Skip the breast cancer awareness gimmicks and donate directly
Breast Cancer Awareness Month, observed each year in October, has arrived, along with nearly endless opportunities to show your support by buying pink ribbons, totes, bracelets, cellphone cases, soup, rubber duckies, and even Swiffers.
“Cause-related marketing around breast cancer has really been transformative,” said Sandra Miniutti, spokeswoman for charity watchdog organization Charity Navigator. “But I do think it has become saturated.”
It might seem like a no-brainer to throw a $10 pink water bottle in your shopping cart and support a good cause. But let me urge you in the strongest terms: Think before you pink. In many, if not most cases, your charitable impulses will be better served by a donation than by a purchase.
First, it is essential to understand there are companies that have jumped on the pink bandwagon as a matter of marketing rather than mission, a practice often called “pinkwashing.” Any company can color merchandise pink or use a pink ribbon image, whether they donate all their proceeds to cancer charities or only a tiny percentage. Some companies make a flat donation not tied to sales; others put a cap on their total giving. Yet others give no money at all, claiming their products do good by some vague process of “raising awareness.”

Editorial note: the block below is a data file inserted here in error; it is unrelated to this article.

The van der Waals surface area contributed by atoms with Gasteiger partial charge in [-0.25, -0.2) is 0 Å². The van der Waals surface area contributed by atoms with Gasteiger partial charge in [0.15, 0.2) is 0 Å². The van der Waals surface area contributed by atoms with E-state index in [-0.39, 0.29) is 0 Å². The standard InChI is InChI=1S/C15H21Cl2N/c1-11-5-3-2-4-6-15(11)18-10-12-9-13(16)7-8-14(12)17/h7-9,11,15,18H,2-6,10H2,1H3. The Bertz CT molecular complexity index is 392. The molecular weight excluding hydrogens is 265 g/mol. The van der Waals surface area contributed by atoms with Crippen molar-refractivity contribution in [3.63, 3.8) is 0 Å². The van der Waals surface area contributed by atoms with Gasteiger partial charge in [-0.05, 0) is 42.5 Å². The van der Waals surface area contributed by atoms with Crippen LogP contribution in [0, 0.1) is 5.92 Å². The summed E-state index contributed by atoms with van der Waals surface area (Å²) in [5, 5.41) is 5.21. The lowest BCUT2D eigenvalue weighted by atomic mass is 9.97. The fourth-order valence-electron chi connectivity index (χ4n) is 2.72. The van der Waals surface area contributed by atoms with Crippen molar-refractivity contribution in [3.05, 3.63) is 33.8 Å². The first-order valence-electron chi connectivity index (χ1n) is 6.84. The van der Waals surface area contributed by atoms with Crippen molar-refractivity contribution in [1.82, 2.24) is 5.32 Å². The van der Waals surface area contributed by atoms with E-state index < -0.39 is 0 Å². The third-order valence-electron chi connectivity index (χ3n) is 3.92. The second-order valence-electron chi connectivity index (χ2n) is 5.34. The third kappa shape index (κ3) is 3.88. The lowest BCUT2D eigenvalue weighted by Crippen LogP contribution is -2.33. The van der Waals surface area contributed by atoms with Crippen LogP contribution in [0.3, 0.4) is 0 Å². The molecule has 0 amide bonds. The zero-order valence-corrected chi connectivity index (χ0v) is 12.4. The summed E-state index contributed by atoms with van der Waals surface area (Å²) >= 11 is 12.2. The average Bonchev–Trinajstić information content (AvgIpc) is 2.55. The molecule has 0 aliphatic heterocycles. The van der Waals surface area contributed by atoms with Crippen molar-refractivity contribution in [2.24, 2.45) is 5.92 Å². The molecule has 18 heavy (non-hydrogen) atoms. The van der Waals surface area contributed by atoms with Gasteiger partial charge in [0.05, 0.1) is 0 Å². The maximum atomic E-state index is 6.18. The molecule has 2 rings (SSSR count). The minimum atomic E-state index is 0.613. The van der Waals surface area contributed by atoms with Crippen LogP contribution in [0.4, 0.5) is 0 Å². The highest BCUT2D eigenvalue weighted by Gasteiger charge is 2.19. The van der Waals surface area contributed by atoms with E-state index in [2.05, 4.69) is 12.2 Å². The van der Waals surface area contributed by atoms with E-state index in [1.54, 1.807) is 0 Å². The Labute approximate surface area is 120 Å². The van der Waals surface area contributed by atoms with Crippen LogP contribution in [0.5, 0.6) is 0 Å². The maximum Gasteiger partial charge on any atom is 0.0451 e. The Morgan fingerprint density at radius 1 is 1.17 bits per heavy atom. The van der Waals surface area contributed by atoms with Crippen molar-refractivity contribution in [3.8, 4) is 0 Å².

“It’s important to really understand the terms of the deal before you make that purchase,” Miniutti said. “Make sure there’s a charity on the receiving end that you’d be supporting anyway.”
But what’s the harm? You can always make a direct donation in addition to buying that new pink coffee mug, right? Well, it’s not so simple. Psychology has shown doing a “good” deed can make people let themselves off the hook for future charitable works. Just slipping that beribboned tote bag over your shoulder might, in fact, make you less likely to donate directly.
The survivors, though: Your pink sneakers must be showing solidarity with them, right? Not necessarily. Many of the thousands of women who are diagnosed with breast cancer each year appreciate the proliferation of pink ribbons. But others downright loathe it; they find the ubiquitous pink infantilizing or reductive, or object to the use of their disease for marketing purposes.
Ultimately, Miniutti said, donations to carefully chosen charities are generally a preferable choice.
“If this is something you’re really passionate about, write the check,” Miniutti said. “That’s a better way to help.”